TORONTO — Don’t be fooled by the Ford Conservatives’ saying they’re increasing wages for personal support workers, says the Canadian Union of Public Employees (CUPE) Ontario.
“Imagine the excitement that burnt out, underpaid, and incredibly vulnerable personal support workers in health care and developmental services felt when they saw headlines saying the Ford Conservatives would supposedly be permanently increasing their wages,” said Fred Hahn, President of CUPE Ontario. “But the terrible reality is that no such thing is happening. All that this legislation does is allow the government to pick and choose who gets pay bumps that might, insultingly, only be temporary. And to make matters worse, it pits workers serving side by side against one another by only applying to some of the many heroic front-line workers and not to every single worker in these settings.”
CUPE Ontario is raising concerns about Bill 106, specifically Schedule 7, which unusually saw it fast tracked with three debates in one day before being passed to the finance and economic affairs committee. The bill will likely be made law this week. While the Ford government describes the legislation, titled the “Pandemic and Emergency Preparedness Act”, as a wage enhancement for Ontario’s personal support workers, CUPE Ontario says that’s misleading.
The Bill would override collective agreements between employers and unions by allowing the Ontario government to, CUPE Ontario says, “arbitrarily” pick and choose who gets wage enhancements that are not guaranteed to be permanent. One section of the Bill would even go as far as preventing workers or unions from lodging complaints.
Additionally, the union is saying that permanent wage enhancements should occur for all broader public sector workers. In health care alone, dietary aides, laundry, registered practical nurses, cleaners, and all other job classifications “work as a team in these facilities” with personal support workers subject to Bill 106, said CUPE Ontario.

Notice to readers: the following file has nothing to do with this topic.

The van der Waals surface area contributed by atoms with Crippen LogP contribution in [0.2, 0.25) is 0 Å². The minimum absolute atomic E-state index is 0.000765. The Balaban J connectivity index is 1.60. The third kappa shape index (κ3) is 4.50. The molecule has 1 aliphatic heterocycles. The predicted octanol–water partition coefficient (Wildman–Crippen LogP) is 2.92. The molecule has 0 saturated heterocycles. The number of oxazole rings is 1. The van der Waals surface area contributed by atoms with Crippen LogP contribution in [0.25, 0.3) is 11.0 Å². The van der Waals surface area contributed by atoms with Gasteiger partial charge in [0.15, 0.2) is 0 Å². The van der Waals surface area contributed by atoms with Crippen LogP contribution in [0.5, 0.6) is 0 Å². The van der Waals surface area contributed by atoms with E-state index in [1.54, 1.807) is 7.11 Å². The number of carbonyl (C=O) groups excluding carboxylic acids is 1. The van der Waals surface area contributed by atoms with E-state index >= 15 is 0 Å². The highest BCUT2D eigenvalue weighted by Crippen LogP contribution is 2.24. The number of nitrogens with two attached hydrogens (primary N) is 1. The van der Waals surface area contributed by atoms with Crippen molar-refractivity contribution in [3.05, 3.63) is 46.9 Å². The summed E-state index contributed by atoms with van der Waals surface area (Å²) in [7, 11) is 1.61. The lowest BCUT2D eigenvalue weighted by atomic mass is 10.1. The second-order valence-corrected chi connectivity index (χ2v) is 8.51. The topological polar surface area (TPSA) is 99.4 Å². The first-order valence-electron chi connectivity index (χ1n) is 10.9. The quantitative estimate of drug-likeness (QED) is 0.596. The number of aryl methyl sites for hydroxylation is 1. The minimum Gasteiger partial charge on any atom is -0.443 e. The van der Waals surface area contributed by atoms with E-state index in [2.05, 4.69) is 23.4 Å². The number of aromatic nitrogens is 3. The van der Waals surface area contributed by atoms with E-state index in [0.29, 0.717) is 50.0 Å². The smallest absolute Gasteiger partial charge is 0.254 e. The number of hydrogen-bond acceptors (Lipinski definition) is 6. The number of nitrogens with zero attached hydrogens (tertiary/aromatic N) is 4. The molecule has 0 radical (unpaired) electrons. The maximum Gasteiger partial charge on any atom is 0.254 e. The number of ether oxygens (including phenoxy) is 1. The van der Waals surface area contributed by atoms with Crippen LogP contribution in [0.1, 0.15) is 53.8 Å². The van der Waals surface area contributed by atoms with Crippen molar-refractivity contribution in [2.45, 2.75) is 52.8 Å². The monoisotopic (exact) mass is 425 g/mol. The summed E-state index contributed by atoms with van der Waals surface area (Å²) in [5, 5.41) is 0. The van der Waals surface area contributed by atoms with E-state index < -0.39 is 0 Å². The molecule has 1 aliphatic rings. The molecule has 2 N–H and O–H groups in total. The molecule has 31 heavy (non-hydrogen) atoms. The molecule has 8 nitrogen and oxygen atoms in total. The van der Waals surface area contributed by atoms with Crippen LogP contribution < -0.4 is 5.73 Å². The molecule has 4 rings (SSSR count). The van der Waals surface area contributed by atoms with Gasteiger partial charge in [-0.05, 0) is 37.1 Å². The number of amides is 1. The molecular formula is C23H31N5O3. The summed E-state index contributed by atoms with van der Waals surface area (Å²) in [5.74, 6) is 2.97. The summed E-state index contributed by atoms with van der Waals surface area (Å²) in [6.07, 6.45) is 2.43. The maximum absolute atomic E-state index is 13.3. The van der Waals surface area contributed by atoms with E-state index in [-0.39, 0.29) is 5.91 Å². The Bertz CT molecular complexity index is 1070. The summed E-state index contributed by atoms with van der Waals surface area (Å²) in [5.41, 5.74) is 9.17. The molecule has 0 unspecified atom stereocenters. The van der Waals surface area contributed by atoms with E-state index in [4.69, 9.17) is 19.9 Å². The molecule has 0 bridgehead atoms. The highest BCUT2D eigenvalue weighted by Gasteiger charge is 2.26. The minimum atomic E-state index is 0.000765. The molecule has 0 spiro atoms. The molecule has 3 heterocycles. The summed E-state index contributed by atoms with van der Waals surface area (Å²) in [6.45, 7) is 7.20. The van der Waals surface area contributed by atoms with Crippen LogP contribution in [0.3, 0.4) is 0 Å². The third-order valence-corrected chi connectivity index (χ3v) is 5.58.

“If this government had any concern for the wages of personal support workers or developmental services workers, they would repeal the unconstitutional wage restraint law, Bill 124, and just permanently increase funding to increase wages,” said Hahn. All broader public sector workers have had their wages artificially capped, and because of rising inflation, are falling further and further behind, CUPE Ontario said.
“Sadly, this is nothing more than a crass political ploy before an election,” said Hahn. “Workers deserve better; our communities deserve better.”
The Bill also poses a real danger of further entrenching inequality in workplaces, CUPE Ontario says, since schedule 7 specifies that wage enhancements won’t count as salary increases for the purposes of the Pay Equity Act.
“That means where there are two job classifications – one mostly worked by men and the other mostly worked by women – the one worked by men could get a significant wage enhancement while the one worked by women could get nothing,” said Yolanda McClean, Secretary-Treasurer of CUPE Ontario. “Let’s remember that so many of these heroic care workers are racialized and immigrant women. They don’t deserve to be held back even more than they already were. We need to shed light on this Bill and we have to stop it.”
For more information:
Communications Representative, CUPE
[email protected] | 647-220-9739
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